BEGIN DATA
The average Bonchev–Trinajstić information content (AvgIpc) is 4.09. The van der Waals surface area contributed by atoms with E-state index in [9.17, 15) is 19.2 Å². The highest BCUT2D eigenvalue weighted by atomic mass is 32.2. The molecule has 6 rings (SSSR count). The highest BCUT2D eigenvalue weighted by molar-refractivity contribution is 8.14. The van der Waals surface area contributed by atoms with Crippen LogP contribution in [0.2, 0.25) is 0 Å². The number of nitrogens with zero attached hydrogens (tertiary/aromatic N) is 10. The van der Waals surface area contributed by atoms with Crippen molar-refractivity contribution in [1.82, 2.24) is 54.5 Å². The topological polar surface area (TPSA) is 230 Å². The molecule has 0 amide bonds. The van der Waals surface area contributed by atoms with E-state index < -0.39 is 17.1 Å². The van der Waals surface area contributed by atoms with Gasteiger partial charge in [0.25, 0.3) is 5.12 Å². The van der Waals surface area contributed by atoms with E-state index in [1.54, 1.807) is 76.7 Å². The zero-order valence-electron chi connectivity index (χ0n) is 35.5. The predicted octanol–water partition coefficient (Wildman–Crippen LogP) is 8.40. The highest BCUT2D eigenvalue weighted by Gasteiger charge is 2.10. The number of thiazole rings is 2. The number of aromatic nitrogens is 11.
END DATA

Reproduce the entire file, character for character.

The average Bonchev–Trinajstić information content (AvgIpc) is 4.09. The van der Waals surface area contributed by atoms with E-state index in [9.17, 15) is 19.2 Å². The highest BCUT2D eigenvalue weighted by atomic mass is 32.2. The molecule has 6 rings (SSSR count). The highest BCUT2D eigenvalue weighted by molar-refractivity contribution is 8.14. The van der Waals surface area contributed by atoms with Crippen LogP contribution in [0.2, 0.25) is 0 Å². The number of nitrogens with zero attached hydrogens (tertiary/aromatic N) is 10. The van der Waals surface area contributed by atoms with Crippen molar-refractivity contribution in [1.82, 2.24) is 54.5 Å². The topological polar surface area (TPSA) is 230 Å². The molecule has 0 amide bonds. The van der Waals surface area contributed by atoms with E-state index < -0.39 is 17.1 Å². The van der Waals surface area contributed by atoms with Gasteiger partial charge in [0.25, 0.3) is 5.12 Å². The van der Waals surface area contributed by atoms with E-state index in [1.54, 1.807) is 76.7 Å². The zero-order valence-electron chi connectivity index (χ0n) is 35.5. The predicted octanol–water partition coefficient (Wildman–Crippen LogP) is 8.40. The highest BCUT2D eigenvalue weighted by Gasteiger charge is 2.10. The number of thiazole rings is 2. The number of aromatic nitrogens is 11.